May a Witness in German Civil Litigation refuse to give Testimony?

Under German Rules of Civil Procedure, any natural person, including minors, can be named as a witness (Zeuge) by a party to a civil procedure. The civil court then decides on whether and to what extent these witnesses (as designated by the parties in their briefs to the court) need to be heard, i.e. whether — in the view of the court — the specific issue which the witness shall give testimony on, is:

(i) relevant for the court’s decision; and

(ii) still in dispute between Plaintiff and Defendant after the exchange of briefs.

If the answer to both requirements is yes, the respective witnesses will consequently be summoned (geladen) by the German civil court. In practice, each witness will be sent a letter by the civil court (Zeugenladung) which demands the witness to attend an oral hearing in order to be questioned as a relevant witness on one or several specific issue(s), the so called “topics for questioning” (Beweisthema), see s. 377 German Civil Procedure Code. Thus, the witness is informed a few weeks prior to the actual oral hearing date what the court will ask him to testify on. The witness summons only describes this topic in rather broad terms. Normally, the witness summons letter does not contain any specific questions (this is different when it comes to expert witnesses). A typical example of the content of such a German civil court summons letter to a witness of fact would be:

“In the civil lawsuit between A and B regarding a car accident on Z-street on the … around … o’clock you have been named as a witness. You shall give testimony about the details how the accident occurred.”

In some cases, the court may permit the witness to testify in writing, i.e. by answering the questions by sending in a letter. This is, however, the exception to the rule.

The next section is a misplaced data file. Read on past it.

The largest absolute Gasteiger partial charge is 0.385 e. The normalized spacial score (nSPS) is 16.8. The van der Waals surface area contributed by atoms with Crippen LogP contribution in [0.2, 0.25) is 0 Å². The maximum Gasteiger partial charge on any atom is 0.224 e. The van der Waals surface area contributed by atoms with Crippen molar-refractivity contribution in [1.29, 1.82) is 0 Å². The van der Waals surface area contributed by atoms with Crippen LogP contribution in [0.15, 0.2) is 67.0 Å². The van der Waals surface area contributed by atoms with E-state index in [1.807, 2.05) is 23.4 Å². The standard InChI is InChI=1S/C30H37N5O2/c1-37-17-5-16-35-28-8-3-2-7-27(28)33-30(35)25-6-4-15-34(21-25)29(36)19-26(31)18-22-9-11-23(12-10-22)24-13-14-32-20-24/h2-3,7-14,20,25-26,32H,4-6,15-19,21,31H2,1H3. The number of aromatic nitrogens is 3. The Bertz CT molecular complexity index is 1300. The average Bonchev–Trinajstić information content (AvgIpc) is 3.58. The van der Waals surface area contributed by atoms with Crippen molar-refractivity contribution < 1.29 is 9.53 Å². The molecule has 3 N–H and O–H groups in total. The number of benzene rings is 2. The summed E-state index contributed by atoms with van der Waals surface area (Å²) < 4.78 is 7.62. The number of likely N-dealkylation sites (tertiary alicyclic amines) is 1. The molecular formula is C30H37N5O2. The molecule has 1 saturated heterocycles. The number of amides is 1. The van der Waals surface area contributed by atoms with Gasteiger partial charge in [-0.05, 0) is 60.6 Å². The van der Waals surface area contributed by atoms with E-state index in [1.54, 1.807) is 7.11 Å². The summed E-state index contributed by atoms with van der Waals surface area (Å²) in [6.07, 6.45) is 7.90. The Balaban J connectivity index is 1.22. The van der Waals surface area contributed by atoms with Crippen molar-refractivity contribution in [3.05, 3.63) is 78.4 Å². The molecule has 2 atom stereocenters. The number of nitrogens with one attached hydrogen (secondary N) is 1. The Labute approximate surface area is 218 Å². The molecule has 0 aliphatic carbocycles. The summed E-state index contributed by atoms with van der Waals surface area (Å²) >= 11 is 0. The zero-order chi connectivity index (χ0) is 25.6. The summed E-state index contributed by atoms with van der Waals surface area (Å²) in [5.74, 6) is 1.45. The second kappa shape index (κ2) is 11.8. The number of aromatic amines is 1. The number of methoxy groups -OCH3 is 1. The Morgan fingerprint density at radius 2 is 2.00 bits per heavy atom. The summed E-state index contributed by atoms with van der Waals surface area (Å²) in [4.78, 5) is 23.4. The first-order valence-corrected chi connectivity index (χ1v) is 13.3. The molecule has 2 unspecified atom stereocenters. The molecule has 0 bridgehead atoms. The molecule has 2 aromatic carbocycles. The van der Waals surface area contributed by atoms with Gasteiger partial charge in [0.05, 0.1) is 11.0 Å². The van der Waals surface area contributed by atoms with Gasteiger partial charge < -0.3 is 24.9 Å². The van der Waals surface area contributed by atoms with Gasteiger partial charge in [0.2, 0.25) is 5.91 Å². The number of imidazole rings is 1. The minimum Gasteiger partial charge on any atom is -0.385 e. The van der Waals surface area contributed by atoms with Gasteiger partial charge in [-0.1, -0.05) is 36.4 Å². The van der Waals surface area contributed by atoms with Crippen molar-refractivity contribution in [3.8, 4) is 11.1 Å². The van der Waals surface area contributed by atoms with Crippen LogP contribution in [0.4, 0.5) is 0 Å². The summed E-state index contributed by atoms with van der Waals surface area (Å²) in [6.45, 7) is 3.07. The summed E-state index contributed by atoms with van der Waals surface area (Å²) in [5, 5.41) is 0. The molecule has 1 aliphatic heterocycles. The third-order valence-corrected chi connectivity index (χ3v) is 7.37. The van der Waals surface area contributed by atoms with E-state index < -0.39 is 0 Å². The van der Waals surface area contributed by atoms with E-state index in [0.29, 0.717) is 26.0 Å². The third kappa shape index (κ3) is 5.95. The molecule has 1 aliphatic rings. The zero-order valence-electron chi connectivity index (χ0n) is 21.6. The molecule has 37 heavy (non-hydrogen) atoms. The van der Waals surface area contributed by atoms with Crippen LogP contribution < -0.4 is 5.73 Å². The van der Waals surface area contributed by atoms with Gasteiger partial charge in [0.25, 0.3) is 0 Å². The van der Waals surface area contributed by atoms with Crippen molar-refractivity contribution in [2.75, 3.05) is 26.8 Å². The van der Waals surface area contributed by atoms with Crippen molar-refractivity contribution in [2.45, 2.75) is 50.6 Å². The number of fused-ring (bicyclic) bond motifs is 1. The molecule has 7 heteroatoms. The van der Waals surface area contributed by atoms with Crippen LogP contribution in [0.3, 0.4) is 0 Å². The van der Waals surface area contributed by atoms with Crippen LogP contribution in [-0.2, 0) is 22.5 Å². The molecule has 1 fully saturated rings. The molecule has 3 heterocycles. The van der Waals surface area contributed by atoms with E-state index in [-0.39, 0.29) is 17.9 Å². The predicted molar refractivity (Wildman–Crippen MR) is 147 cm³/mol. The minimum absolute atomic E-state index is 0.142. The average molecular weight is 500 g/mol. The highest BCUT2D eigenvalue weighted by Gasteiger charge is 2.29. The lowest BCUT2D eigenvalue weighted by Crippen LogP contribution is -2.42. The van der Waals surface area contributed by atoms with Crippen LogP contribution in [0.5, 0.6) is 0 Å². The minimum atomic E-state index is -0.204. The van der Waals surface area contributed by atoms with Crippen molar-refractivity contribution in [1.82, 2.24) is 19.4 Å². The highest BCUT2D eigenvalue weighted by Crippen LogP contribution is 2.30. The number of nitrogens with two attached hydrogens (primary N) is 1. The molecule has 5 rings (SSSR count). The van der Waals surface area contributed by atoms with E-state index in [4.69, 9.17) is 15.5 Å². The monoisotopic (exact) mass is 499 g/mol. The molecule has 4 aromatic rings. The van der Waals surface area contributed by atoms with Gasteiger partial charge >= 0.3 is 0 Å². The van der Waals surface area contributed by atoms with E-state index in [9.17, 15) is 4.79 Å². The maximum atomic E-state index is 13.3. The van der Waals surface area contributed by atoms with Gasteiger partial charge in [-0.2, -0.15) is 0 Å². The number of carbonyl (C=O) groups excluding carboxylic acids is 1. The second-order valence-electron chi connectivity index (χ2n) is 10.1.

Duties of a Witness under German Civil Procedure Law

The standard procedure is that the witness must attend the court hearing in person. Every person summoned by a German civil court has the duty to appear in court, to testify truthfully (s. 390 et seqq. German Civil Procedure Rules) and to swear an oath if this is demanded by the court (which it very rarely is, as I have explained here).

This general obligation of a German witness to give testimony in a civil lawsuit exists, however, exclusively vis-a-vis the court itself. There are no pre-trial depositions in Germany. Instead, the witness is questioned only in court and primarily by the judge.

Whether and to what extent any “witness preparation” is permitted under German civil procedure rules is a difficult issue. Remember that there is no jury in Germany, neither in civil nor in criminal cases. Thus, how a witness “comes across” is far less important in a German court case. Also, the witness and the legal counsel who has named the same cannot really “practice” their Q&A session in advance, simply because the German judge will pose the questions, not the trial lawyer. Still, a professional German trial lawyer will attempt to get a clear picture of what the witness will say in court. If the witness is very close to the client the lawyer is representing, the lawyer is not prohibited to rehearse the statement and give the witness feed back. However, obviously, the lawyer must not influence the facts themselves. The witness must also be prepared how to react if the judge or the opponent’s legal counsel asks whether the other party has discussed the case with him or her. A worst case answer by the witness would be:

“I did not really see this with my own eyes, but my husband’s lawyer has told me to say that …”

Since most German lawyers are somewhat afraid of being accused of unduly influencing a witness, they go to the other extreme: They do not even speak to the witnesses for their own case. In German forensic practice, it is often not even attempted to verify at the pre-trial stage what exactly it is that the witness will actually say in court. Furthermore, it is even uncommon to obtain written statements from a witness, much less to submit such witness statements to the court. This sometimes leads to surprising witness statements in the German civil court oral hearing. From my own courtroom experience, about one third of the witnesses either do not know anything about the topic they are supposed to give testimony on, or they testify the opposite of what the party who has named that witness did expect.

Who can be a Witness?